Here in the UK, when the Conservative party was looking for a new leader, candidate Andrea Leadsom made the claim that being a mother gave her more of a stake in the future of the country, compared to Theresa May, who has no children. Again, I was shocked. Whether or not you’re a mother shouldn’t enter into how qualified you are to do any job. But then, how many of us have faced similar comments? And how many of those comments have come from women? Not all, I suspect, but some.

After the US Presidential election, a woman emailed another woman (who happened to be the Mayor of a town in West Virginia) describing Michelle Obama as an ‘ape in heels’. Ok, this isn’t just a nasty comment about another woman’s appearance, it’s also got a rather racist vibe to it, although both the sender and recipient tried to claim otherwise during the backlash when the email was made public. But still. Michelle Obama, who not only maintains a constant air of dignity, but also campaigns tirelessly for the rights of girls. None of that matters. What counts is how she looks.

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We’re regularly told about the damaging effects of women’s magazines that show images of women that have been perfected (in the opinion of some), first by professional stylists then by editing software. On top of these images are articles about how to keep your boyfriend interested in you, how to lose weight in ways that are usually unhealthy and sometimes border on dangerous and how we can shell out endless amounts of money in an attempt to look like women someone has decided look the correct way. As you can probably tell by now, I hate these magazines. They cause misery. But who makes the decisions on running these articles and including these images? A 2008 article from Forbes tells us that the top magazine editors are all women.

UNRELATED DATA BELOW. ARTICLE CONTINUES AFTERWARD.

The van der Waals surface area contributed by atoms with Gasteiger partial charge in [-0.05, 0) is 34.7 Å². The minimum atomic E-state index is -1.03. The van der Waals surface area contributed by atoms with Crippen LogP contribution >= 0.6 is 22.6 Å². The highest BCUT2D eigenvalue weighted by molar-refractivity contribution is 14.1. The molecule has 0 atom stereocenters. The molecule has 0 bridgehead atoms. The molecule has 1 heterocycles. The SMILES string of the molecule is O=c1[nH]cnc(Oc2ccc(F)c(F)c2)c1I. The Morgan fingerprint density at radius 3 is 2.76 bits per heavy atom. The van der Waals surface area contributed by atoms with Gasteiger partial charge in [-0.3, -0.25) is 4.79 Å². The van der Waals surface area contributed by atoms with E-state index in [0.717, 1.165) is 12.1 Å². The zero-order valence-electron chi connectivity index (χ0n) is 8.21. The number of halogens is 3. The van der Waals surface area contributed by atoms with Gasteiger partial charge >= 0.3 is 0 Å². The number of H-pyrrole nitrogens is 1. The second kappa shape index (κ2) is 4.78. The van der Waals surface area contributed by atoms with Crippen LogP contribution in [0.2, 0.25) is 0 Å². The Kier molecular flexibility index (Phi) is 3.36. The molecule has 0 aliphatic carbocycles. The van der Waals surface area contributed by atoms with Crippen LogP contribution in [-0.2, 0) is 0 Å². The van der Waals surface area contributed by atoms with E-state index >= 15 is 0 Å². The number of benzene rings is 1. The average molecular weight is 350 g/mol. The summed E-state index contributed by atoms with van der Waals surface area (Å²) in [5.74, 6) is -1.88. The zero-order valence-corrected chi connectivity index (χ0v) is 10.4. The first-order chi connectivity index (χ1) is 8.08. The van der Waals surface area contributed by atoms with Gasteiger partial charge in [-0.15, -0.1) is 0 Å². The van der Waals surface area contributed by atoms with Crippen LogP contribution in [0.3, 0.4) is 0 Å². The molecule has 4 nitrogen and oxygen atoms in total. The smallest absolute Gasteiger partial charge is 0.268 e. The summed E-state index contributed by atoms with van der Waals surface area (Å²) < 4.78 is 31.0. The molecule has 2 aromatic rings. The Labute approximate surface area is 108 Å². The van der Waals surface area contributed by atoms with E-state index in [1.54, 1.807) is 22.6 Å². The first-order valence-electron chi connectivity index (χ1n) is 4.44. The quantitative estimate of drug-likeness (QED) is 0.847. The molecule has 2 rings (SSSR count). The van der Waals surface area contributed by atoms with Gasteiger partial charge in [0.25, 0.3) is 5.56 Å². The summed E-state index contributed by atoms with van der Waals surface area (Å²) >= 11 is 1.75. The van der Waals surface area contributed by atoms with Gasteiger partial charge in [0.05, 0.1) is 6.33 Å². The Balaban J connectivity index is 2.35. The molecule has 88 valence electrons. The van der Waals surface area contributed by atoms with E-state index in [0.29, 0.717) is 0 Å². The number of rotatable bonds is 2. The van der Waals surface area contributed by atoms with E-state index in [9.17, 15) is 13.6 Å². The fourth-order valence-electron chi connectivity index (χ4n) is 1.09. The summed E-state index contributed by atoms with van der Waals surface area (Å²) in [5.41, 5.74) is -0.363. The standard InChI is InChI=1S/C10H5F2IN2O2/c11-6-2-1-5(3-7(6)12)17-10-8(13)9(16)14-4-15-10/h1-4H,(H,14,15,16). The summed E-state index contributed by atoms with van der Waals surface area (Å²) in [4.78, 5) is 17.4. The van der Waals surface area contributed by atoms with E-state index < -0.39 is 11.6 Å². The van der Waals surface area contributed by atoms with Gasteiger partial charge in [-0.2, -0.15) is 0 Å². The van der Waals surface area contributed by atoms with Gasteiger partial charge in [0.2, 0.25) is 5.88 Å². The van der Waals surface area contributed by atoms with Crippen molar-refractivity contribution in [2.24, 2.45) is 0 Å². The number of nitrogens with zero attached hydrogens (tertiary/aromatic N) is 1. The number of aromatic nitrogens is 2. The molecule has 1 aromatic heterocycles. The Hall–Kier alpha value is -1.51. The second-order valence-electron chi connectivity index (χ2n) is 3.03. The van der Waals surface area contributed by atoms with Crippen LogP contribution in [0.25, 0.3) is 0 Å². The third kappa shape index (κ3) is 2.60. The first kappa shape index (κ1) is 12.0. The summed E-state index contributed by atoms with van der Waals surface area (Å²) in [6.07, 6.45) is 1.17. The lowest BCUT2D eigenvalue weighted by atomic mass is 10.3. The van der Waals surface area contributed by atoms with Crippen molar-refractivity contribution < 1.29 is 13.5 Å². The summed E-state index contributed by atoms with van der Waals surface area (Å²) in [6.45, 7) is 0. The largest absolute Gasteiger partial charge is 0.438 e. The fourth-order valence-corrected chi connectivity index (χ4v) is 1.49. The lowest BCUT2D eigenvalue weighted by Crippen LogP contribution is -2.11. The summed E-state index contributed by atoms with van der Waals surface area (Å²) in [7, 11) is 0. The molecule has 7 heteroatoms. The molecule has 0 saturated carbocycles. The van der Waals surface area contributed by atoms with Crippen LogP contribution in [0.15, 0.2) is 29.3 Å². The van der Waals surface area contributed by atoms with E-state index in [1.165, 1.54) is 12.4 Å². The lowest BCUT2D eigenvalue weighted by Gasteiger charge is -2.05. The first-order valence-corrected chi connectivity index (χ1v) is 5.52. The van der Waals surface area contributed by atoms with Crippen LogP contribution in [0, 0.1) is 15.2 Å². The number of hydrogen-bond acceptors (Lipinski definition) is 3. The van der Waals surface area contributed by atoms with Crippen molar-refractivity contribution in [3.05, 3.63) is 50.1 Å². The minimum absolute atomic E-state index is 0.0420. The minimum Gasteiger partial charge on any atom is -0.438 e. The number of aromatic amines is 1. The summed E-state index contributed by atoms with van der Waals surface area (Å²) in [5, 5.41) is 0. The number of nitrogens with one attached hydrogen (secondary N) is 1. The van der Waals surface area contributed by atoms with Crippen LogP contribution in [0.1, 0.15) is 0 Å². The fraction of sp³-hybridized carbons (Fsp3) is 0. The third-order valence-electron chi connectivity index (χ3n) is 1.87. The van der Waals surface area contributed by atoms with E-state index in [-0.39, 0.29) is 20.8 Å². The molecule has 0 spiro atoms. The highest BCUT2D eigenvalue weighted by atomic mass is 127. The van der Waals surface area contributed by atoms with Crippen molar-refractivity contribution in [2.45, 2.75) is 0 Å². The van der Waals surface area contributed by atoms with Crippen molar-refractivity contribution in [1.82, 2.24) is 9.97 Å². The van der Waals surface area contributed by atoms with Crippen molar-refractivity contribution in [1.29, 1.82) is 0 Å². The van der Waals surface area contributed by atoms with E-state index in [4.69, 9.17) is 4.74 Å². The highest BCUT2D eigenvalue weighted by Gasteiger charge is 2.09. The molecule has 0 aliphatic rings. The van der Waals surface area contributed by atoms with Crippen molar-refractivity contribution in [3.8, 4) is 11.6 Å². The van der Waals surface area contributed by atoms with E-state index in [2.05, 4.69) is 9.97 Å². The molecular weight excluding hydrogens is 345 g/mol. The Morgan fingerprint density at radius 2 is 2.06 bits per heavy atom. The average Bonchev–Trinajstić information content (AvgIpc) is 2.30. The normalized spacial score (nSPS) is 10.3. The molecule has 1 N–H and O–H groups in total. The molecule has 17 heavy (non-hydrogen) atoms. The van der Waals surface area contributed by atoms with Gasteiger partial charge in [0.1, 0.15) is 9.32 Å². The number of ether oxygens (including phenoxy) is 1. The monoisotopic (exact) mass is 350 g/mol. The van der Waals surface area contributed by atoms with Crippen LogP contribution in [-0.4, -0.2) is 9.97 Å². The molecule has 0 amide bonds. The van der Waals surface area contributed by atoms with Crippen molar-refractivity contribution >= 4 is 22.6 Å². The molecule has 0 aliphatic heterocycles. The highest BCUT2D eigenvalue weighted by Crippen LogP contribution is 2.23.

When a man recently directed at me the kind of nasty sexist comment we all face at least occasionally, the many women present didn’t defend me or encourage me to defend myself. Instead they told me that men are just like that and we have to put up with it. Which is pretty much insulting both genders at once. Men are apparently animals who can’t help but be disgusting and sexist and women should just submissively shut up and accept it. Neither of which I see as true. Shamefully, I’m not the confrontational type, so I did shut up. I shouldn’t have. I will try to have the strength not to when this almost inevitably happens again.